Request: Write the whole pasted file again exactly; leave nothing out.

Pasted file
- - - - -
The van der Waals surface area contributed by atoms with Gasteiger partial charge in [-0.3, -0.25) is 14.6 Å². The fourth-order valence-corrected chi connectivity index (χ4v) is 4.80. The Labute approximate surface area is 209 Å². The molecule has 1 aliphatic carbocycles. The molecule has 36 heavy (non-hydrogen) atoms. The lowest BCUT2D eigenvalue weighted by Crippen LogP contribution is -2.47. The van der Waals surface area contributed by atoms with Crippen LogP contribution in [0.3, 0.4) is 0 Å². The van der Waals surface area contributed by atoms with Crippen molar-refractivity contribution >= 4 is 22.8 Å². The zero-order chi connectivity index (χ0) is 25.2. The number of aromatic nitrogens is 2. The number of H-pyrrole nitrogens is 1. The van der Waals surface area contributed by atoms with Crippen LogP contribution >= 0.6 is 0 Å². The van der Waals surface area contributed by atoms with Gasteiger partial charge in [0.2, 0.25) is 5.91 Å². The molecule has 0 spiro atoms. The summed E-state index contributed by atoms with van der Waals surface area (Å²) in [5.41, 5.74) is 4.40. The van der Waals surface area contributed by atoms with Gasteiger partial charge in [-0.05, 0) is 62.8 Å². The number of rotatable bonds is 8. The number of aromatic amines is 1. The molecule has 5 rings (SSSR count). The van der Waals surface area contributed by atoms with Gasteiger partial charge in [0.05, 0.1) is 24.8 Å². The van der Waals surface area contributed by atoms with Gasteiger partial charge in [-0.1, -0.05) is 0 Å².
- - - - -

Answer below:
The van der Waals surface area contributed by atoms with Gasteiger partial charge in [-0.3, -0.25) is 14.6 Å². The fourth-order valence-corrected chi connectivity index (χ4v) is 4.80. The Labute approximate surface area is 209 Å². The molecule has 1 aliphatic carbocycles. The molecule has 36 heavy (non-hydrogen) atoms. The lowest BCUT2D eigenvalue weighted by Crippen LogP contribution is -2.47. The van der Waals surface area contributed by atoms with Crippen LogP contribution in [0.3, 0.4) is 0 Å². The van der Waals surface area contributed by atoms with Crippen molar-refractivity contribution >= 4 is 22.8 Å². The zero-order chi connectivity index (χ0) is 25.2. The number of aromatic nitrogens is 2. The number of H-pyrrole nitrogens is 1. The van der Waals surface area contributed by atoms with Crippen LogP contribution >= 0.6 is 0 Å². The van der Waals surface area contributed by atoms with Gasteiger partial charge in [0.2, 0.25) is 5.91 Å². The molecule has 0 spiro atoms. The summed E-state index contributed by atoms with van der Waals surface area (Å²) in [5.41, 5.74) is 4.40. The van der Waals surface area contributed by atoms with Gasteiger partial charge in [-0.05, 0) is 62.8 Å². The number of rotatable bonds is 8. The number of aromatic amines is 1. The molecule has 5 rings (SSSR count). The van der Waals surface area contributed by atoms with Gasteiger partial charge in [0.05, 0.1) is 24.8 Å². The van der Waals surface area contributed by atoms with Gasteiger partial charge in [-0.1, -0.05) is 0 Å².